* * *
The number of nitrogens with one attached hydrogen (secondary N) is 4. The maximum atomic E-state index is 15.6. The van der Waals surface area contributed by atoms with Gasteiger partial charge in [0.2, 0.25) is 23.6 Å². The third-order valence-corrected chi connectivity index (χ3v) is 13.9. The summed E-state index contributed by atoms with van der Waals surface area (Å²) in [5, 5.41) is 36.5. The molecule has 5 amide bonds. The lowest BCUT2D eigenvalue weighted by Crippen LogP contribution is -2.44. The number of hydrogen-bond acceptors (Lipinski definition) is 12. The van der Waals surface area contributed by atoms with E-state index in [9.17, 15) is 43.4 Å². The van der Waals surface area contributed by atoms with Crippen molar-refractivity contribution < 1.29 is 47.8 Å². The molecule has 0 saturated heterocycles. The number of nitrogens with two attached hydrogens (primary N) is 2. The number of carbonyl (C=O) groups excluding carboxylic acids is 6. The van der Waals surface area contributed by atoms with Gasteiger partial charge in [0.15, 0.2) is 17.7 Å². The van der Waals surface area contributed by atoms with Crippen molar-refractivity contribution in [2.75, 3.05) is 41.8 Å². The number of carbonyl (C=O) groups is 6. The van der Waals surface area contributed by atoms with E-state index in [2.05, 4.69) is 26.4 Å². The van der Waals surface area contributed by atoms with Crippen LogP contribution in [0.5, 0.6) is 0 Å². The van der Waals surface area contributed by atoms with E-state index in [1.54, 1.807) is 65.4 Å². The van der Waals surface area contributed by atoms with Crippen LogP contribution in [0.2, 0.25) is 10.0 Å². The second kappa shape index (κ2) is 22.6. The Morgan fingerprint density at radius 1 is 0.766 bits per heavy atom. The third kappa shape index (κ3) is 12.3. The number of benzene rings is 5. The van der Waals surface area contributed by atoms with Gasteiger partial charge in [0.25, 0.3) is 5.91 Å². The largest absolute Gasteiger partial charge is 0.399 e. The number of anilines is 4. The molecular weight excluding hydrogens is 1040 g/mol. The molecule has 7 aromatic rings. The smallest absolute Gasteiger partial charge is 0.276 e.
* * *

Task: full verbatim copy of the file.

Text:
The number of nitrogens with one attached hydrogen (secondary N) is 4. The maximum atomic E-state index is 15.6. The van der Waals surface area contributed by atoms with Gasteiger partial charge in [0.2, 0.25) is 23.6 Å². The third-order valence-corrected chi connectivity index (χ3v) is 13.9. The summed E-state index contributed by atoms with van der Waals surface area (Å²) in [5, 5.41) is 36.5. The molecule has 5 amide bonds. The lowest BCUT2D eigenvalue weighted by Crippen LogP contribution is -2.44. The number of hydrogen-bond acceptors (Lipinski definition) is 12. The van der Waals surface area contributed by atoms with E-state index in [9.17, 15) is 43.4 Å². The van der Waals surface area contributed by atoms with Crippen molar-refractivity contribution < 1.29 is 47.8 Å². The molecule has 0 saturated heterocycles. The number of nitrogens with two attached hydrogens (primary N) is 2. The number of carbonyl (C=O) groups excluding carboxylic acids is 6. The van der Waals surface area contributed by atoms with Gasteiger partial charge in [0.15, 0.2) is 17.7 Å². The van der Waals surface area contributed by atoms with Crippen molar-refractivity contribution in [2.75, 3.05) is 41.8 Å². The number of carbonyl (C=O) groups is 6. The van der Waals surface area contributed by atoms with E-state index in [2.05, 4.69) is 26.4 Å². The van der Waals surface area contributed by atoms with Crippen LogP contribution in [0.5, 0.6) is 0 Å². The van der Waals surface area contributed by atoms with E-state index in [1.54, 1.807) is 65.4 Å². The van der Waals surface area contributed by atoms with Crippen LogP contribution in [0.2, 0.25) is 10.0 Å². The second kappa shape index (κ2) is 22.6. The Morgan fingerprint density at radius 1 is 0.766 bits per heavy atom. The third kappa shape index (κ3) is 12.3. The number of benzene rings is 5. The van der Waals surface area contributed by atoms with Gasteiger partial charge in [0.25, 0.3) is 5.91 Å². The largest absolute Gasteiger partial charge is 0.399 e. The number of anilines is 4. The molecular weight excluding hydrogens is 1040 g/mol. The molecule has 7 aromatic rings. The smallest absolute Gasteiger partial charge is 0.276 e.